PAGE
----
Charlene O'Hanlon

April 10, 2012

3 Min Read
Cisco, NetApp Downsize FlexPod Architecture

When it comes to cloud infrastructure, sometimes bigger is not always better. Take the case of branch offices or smaller organizations that want to take advantage of cloud services but simply don’t have the need for a full-size cloud platform. Cisco Systems (NASDAQ: CSCO) and NetApp (NASDAQ: NTAP) recognize such a need and have downsized their joint FlexPod architecture with new, pre-validated design architectures designed for smaller workloads.

“We’ve extended the FlexPod family without changing the family,” said Peter Howard, senior director of Data Center Alliances at NetApp. “All have the same architecture management tools and support mechanisms. We’re just enabling customers to right-size the solution they need now and then be able to scale it over time to meet their workload needs.”

The entry-level FlexPod, which is aimed at environments with 500 to 1,0000 users, utilizes NetApp’s FAS2240 and Cisco’s UCS C-Series Nexus 5000 switches, Nexus 2232 Fabric Extender and 6200 Series fabric interconnects. As with the other versions, the entry-level FlexPod supports multiple hypervisors and various software applications.

“One thing we’ve noticed is a tremendous demand for [Microsoft] Exchange and Sharepoint configurations,” said Brian Allison, director, Go to Market Data Center Solutions at Cisco.”This smaller version is perfect for such implementations.”

The smaller FlexPod solution is particularly well-suited for branch office environments, which have many of the same needs as their corporate headquarters brethren without the infrastructure to support a regular FlexPod.

“Large numbers of the corporate headquarters of these companies have already standardized on FlexPod, so the smaller branch offices now also get all benefits,” Howard said.

Plus, the “scale up, scale out approach” means all sizes can connect to each other. “We’re not creating any architectural islands,” he said. “Whether customers choose the small or a bigger building block, it all works together.”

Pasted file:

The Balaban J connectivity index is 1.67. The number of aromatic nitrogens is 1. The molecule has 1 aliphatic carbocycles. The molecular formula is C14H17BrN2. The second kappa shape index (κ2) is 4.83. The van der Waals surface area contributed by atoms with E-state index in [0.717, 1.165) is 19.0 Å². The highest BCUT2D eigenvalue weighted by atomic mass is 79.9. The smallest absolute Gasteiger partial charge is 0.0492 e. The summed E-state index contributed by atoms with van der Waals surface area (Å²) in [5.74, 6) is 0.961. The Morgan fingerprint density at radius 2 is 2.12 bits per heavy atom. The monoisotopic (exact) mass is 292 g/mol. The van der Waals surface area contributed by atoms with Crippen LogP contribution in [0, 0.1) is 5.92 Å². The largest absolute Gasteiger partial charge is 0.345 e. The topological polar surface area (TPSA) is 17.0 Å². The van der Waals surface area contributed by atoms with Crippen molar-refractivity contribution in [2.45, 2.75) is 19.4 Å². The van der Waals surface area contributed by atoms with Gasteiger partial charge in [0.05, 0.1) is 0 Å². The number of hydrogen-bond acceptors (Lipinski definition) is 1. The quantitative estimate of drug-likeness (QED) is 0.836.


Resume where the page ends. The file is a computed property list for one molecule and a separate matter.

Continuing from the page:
For channel partners of both companies, the smaller size can open the door to cloud conversations with existing customers that before were deemed “too small” for a private cloud, Allison said.

“This allows our partners to have a different conversation with their customers,” he said. “Now they’re able to have conversations with the VP of architecture and the CIO about their journey to the cloud. The channel is trying to earn that right to be the trusted adviser around the cloud, and this helps.”

“Both our companies are committed to the channel, and we both constantly ask ourselves, ‘What do our partners need to be successful?’ We both saw a clear demand for a lower-end box,” Howard added.

Plus, he said, there is no need for additional training or certification with the entry-level FlexPod. “What partners can do with this is tremendous in terms of what they have invested in FlexPod already — they can go after new customers, or extend the customers they already have. It also gives partners the freedom to innovate on services.”

The entry-level FlexPod design guides are slated to be generally available in May 2012.

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